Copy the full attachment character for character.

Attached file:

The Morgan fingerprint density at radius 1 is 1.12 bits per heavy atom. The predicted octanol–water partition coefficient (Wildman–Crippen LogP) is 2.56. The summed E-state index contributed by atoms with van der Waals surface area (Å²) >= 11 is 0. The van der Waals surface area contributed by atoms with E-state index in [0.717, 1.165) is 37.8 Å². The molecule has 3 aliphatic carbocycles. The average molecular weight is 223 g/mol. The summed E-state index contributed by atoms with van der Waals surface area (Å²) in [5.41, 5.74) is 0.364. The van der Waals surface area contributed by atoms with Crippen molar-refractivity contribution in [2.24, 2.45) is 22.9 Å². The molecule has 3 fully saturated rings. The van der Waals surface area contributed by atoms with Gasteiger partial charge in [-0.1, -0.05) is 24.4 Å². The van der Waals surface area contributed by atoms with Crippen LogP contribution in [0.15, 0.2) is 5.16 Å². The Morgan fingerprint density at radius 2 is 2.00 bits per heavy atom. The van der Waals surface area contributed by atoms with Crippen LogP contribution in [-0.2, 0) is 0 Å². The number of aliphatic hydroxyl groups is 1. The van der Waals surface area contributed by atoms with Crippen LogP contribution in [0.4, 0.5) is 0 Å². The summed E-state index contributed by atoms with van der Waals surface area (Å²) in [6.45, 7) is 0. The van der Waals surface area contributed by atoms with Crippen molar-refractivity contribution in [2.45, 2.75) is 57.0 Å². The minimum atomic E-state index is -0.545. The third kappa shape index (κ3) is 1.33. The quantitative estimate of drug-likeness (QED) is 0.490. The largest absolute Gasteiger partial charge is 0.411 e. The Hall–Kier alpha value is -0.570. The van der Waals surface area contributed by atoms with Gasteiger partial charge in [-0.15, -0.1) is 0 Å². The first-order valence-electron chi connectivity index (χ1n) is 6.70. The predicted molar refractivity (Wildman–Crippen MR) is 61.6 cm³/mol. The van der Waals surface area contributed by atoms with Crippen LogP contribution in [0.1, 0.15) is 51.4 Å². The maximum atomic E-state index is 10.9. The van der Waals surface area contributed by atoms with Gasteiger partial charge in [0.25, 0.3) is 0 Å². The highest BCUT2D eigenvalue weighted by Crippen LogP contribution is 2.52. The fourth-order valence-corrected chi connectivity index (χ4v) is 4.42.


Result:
The Morgan fingerprint density at radius 1 is 1.12 bits per heavy atom. The predicted octanol–water partition coefficient (Wildman–Crippen LogP) is 2.56. The summed E-state index contributed by atoms with van der Waals surface area (Å²) >= 11 is 0. The van der Waals surface area contributed by atoms with E-state index in [0.717, 1.165) is 37.8 Å². The molecule has 3 aliphatic carbocycles. The average molecular weight is 223 g/mol. The summed E-state index contributed by atoms with van der Waals surface area (Å²) in [5.41, 5.74) is 0.364. The van der Waals surface area contributed by atoms with Crippen molar-refractivity contribution in [2.24, 2.45) is 22.9 Å². The molecule has 3 fully saturated rings. The van der Waals surface area contributed by atoms with Gasteiger partial charge in [-0.1, -0.05) is 24.4 Å². The van der Waals surface area contributed by atoms with Crippen LogP contribution in [0.15, 0.2) is 5.16 Å². The Morgan fingerprint density at radius 2 is 2.00 bits per heavy atom. The van der Waals surface area contributed by atoms with Crippen LogP contribution in [-0.2, 0) is 0 Å². The number of aliphatic hydroxyl groups is 1. The van der Waals surface area contributed by atoms with Crippen LogP contribution in [0.4, 0.5) is 0 Å². The summed E-state index contributed by atoms with van der Waals surface area (Å²) in [6.45, 7) is 0. The van der Waals surface area contributed by atoms with Crippen molar-refractivity contribution in [2.45, 2.75) is 57.0 Å². The minimum atomic E-state index is -0.545. The third kappa shape index (κ3) is 1.33. The quantitative estimate of drug-likeness (QED) is 0.490. The largest absolute Gasteiger partial charge is 0.411 e. The Hall–Kier alpha value is -0.570. The van der Waals surface area contributed by atoms with Gasteiger partial charge in [-0.15, -0.1) is 0 Å². The first-order valence-electron chi connectivity index (χ1n) is 6.70. The predicted molar refractivity (Wildman–Crippen MR) is 61.6 cm³/mol. The van der Waals surface area contributed by atoms with Crippen LogP contribution in [0.1, 0.15) is 51.4 Å². The maximum atomic E-state index is 10.9. The van der Waals surface area contributed by atoms with Gasteiger partial charge in [0.25, 0.3) is 0 Å². The highest BCUT2D eigenvalue weighted by Crippen LogP contribution is 2.52. The fourth-order valence-corrected chi connectivity index (χ4v) is 4.42.